George Graham

You Didn’t Win a Mercedes



If you pick up the phone and hear a Jamaican voice telling you that you’ve won a million dollars and a Mercedes (as I did), just hang up. It’s a scam.

The so-called lottery scam has become such a big industry in Jamaica that violence among rival gangs has spiked the island’s murder rate. According to an AP story this morning:

The Jamaica Constabulary Force said the country had at least 1,192 slayings in 2015, a roughly 20 percent increase from the previous year… By comparison, Chicago, which has roughly the same population as Jamaica at 2.7 million, had 468 killings in 2015.

Police blamed Jamaica’s high murder rate  – among the top five or six in the world – on “violent rivalries among Jamaica’s lottery scam rings.”

I find it hard to believe anyone gets taken in by the lottery scam phone calls. Trust me, if you win a million dollars and a Mercedes, you will get a letter, probably by certified mail, not a casual phone call by someone with a Jamaican voice. (And by the way, if you didn’t buy a ticket, you couldn’t have won the lottery.)

When I got my call, I just laughed.

“No man,” I said. “I didn’t win a million dollars and a Mercedes. You and I both know that. By the way are you Jamaican?”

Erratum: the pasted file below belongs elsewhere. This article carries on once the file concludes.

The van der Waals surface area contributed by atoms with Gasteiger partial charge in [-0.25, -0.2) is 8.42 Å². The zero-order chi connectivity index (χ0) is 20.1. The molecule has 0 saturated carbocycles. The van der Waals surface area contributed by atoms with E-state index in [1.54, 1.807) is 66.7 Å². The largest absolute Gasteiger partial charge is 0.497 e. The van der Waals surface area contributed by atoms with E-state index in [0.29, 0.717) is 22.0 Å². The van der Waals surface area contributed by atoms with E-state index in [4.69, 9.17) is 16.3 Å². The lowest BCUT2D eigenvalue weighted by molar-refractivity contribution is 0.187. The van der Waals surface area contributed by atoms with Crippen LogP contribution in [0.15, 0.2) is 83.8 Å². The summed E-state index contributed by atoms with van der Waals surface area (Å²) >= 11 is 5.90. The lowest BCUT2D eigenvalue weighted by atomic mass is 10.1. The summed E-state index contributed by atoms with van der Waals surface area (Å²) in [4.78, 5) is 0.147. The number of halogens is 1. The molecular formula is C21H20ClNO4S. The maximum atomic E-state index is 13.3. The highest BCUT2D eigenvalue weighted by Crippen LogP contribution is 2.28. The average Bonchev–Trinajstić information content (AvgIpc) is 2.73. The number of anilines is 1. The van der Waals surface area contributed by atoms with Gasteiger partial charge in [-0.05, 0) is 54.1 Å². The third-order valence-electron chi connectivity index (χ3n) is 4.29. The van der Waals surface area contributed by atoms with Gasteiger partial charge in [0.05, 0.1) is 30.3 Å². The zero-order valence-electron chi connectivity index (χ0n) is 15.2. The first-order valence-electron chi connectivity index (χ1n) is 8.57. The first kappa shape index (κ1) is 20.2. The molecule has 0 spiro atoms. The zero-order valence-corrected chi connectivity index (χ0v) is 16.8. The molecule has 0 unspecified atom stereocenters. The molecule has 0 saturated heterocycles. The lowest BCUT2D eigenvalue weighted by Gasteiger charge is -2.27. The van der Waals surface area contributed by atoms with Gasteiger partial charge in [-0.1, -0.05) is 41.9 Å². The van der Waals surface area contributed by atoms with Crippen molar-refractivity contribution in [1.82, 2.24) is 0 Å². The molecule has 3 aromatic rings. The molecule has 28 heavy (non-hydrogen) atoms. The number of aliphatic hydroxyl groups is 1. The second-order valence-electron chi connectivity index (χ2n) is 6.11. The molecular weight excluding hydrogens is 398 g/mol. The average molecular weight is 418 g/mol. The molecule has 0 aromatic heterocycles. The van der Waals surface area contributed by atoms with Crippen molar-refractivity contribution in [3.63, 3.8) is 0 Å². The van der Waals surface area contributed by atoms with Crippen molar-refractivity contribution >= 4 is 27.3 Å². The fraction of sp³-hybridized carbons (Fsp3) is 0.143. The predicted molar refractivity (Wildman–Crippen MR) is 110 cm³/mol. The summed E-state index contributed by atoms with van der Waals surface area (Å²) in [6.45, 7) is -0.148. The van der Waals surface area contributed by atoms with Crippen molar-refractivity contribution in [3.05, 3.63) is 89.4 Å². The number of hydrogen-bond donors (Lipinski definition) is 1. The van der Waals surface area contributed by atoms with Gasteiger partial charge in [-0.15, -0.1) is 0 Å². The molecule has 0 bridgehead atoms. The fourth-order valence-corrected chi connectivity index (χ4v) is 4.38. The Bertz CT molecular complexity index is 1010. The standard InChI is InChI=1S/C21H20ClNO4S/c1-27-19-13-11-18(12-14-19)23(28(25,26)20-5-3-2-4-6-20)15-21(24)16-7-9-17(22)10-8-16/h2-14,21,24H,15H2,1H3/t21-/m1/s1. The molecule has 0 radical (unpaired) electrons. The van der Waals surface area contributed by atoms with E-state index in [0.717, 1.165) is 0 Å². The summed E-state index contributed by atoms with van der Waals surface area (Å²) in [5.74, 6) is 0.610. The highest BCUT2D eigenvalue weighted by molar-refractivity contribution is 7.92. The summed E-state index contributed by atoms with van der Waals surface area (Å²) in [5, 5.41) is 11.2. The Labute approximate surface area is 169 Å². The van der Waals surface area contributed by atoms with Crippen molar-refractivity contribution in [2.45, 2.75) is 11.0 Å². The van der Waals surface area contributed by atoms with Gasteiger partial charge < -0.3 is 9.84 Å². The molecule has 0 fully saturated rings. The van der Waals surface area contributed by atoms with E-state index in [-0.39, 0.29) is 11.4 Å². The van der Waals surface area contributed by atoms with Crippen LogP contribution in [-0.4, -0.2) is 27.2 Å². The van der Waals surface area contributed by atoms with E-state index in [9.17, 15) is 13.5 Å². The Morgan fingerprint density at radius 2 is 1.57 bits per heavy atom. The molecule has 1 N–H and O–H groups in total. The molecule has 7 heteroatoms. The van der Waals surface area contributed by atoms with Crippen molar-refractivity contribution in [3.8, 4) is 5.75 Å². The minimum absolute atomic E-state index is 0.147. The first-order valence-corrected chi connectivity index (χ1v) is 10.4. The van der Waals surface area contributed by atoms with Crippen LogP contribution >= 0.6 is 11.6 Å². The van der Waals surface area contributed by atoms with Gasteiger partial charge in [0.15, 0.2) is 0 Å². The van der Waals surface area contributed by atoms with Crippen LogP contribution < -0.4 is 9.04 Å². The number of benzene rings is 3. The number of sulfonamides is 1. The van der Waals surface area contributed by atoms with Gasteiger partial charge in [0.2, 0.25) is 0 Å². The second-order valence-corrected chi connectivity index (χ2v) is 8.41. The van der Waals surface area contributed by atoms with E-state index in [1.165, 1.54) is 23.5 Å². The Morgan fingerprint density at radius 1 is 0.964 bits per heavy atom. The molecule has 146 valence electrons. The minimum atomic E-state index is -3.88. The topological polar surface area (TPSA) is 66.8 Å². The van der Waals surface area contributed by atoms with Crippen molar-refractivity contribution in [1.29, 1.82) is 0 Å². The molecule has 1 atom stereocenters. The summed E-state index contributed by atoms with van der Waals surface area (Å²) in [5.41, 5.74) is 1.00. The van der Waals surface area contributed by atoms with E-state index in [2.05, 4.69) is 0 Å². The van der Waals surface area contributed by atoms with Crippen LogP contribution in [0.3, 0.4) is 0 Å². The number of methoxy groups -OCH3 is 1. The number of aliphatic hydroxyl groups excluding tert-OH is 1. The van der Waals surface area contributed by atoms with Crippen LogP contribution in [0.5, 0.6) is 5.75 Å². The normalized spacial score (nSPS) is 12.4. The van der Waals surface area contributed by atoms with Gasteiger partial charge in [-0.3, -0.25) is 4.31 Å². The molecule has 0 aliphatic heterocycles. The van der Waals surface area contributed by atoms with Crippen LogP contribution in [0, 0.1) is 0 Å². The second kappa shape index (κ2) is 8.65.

We got to talking and it turned out there might be some kind of distant family connection. We parted amicably.

But apparently, a lot of other people believe the scammers, and shell out “fees” for “processing” and “taxes.” According to a CBS report:

Complaints about the scam jumped from 1,867 in 2007 to almost 29,220 in 2012 (but federal officials say far more are never even reported).

A CNN story a few months ago put the number of victims at “nearly 300,000.”

The victims are mostly seniors living in America. I guess, as we age, our brains aren’t what they used to be. The CBS report said one victim they talked to had paid the scammers more than $30,000. The CNN story told of an elderly man who killed himself after the scammers drained his bank account.

Despite numerous “exposés,” the scam still thrives. In fact, it’s bigger than ever. So big that rival scammers are killing one another.

Click for the AP story.

Click for the CBS report.

Click for CNN on the scam.

About the author


I am a Jamaican-born writer who has lived and worked in Canada and the United States. I live in Lakeland, Florida with my wife, Sandra, our three cats and two dogs. I like to play golf and enjoy our garden, even though it's a lot of work. Since retiring from newspaper reporting I've written a few books. I also write a monthly column for